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Educational professionals are aware of the requirements under IDEA that each child in special education will have “a full and individual initial evaluation, in accordance with §§300.532 and 300.533, before the initial provision of special education and related services to a child with a disability under Part B of the Act.” 

IDEA notes:

(b) A variety of assessment tools and strategies are used to gather relevant functional and developmental information about the child, including information provided by the parent, and information related to enabling the child to be involved in and progress in the general curriculum (or for a preschool child, to participate in appropriate activities), that may assist in determining—

(1) Whether the child is a child with a disability under §300.7; and

(2) The content of the child’s IEP.

Additionally: 

(g) The child is assessed in all areas related to the suspected disability, including, if appropriate, health, vision, hearing, social and emotional status, general intelligence, academic performance, communicative status, and motor abilities.

(h) In evaluating each child with a disability under §§300.531-300.536, the evaluation is sufficiently comprehensive to identify all of the child's special education and related services needs, whether or not commonly linked to the disability category in which the child has been classified.

It is important that we be sure about how both vision and hearing function in children who we know are deaf or hard of hearing or who are visually impaired or blind, if we want them to be successful in their educational settings.  Children with multiple disabilities certainly need the best possible functioning of their vision and hearing to help them overcome their physical and/or cognitive challenges.  We need to always be asking ourselves as educational professionals, how is this child using his/her vision?  How is he/she using his/her hearing? 

Sometimes we think that a child may have problems with hearing and vision, but for some reason we are not sure.  Perhaps the child has other additional disabilities that make it hard to test for vision and hearing loss, or maybe the child has been getting by okay and is suddenly starting to fall behind.  Whenever we suspect there is something wrong with either of these senses, we MUST follow-up and try to learn more.  Not only because the law requires that we do, but as caring professionals, we want to make sure the child has as few obstacles as possible to learning.  If he or she needs some special accommodations, modifications or instructional strategies, we want to make sure he/she receives them.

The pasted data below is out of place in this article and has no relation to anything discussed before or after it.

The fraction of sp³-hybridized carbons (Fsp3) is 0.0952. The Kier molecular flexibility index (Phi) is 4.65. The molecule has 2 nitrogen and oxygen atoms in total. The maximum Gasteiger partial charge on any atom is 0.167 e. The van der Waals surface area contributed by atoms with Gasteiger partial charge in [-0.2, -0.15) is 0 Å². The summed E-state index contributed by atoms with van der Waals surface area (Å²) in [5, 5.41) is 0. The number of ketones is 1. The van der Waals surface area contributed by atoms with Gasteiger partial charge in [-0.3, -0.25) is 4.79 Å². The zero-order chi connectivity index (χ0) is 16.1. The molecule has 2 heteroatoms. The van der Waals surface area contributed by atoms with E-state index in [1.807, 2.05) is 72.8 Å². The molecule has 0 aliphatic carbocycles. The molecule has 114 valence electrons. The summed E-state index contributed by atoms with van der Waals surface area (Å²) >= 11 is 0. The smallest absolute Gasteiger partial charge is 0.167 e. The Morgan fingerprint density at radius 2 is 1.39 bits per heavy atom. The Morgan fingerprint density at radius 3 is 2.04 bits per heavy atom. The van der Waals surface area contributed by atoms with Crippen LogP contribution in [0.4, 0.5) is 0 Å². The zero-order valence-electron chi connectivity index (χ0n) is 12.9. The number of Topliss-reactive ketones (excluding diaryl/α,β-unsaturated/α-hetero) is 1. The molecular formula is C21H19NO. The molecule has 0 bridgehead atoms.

This manual was developed to help guide an educational team, especially the Teacher of the Deaf and Hard of Hearing and the Teacher of the Visually Impaired, through a process of checking on the student’s ability to use both of his distance senses so critical in classroom instruction.  These materials are intended as tools.  There is no requirement to use these forms or this process.  There may be other tools that work equally well or better than these.  Please feel free to copy these forms and use them as you like.  Let us know what was helpful and what needs changing. 

About the Development of This Document

This document was developed by a group of individuals over a period of two years between in 2000 and later field tested throughout Texas.  We would like to thank the individuals who gave their time to participate in this process:

Core Group

  • Robbie Blaha, Teacher Trainer, Texas DeafBlind Project
  • Leigh Crawshaw, Deaf Education Teacher/ Private Consultant
  • Tina Herzberg, Education Specialist, Education Service Center Region 12
  • Ann Johnson, Deaf Education Consultant for the Northeast Texas Cluster
  • Kate Moss, Teacher Trainer, Texas DeafBlind Project
  • Shelia Mosser, Teacher of the Visually Impaired, Killeen ISD

Other Contributors

  • Ann Adkins, Teacher Trainer, Texas School for the Blind and Visually Impaired, Visually Impaired Outreach
  • Gigi Brown, Early Childhood Specialist, Texas Deafblind Project
  • Janet Chlapek, Teacher of the Visually Impaired, Temple ISD
  • Ramona Egly, Deaf Education Teacher, Killeen ISD
  • hris Krasusky, Special Education Coordinator for AI/VI, Killeen ISD
  • Jenny Lace, Teacher Trainer, Texas Deafblind Project
  • Stacy Shafer, Early Childhood Specialist,
  • Texas School for the Blind and Visually Impaired, Visually Impaired Outreach
  • Heather Sullivan, Deaf Education Supervisor, Temple ISD
  • Amy Tange, COMS, Cypress-Fairbanks ISD
  • David Wiley, Transition Specialist, Texas Deafblind Project

 

Students who are Deaf or Hard of Hearing at Risk for Vision Loss

Students who are Blind or Visually Impaired at Risk for Hearing Loss

Hearing Quick Check

Vision Quick Check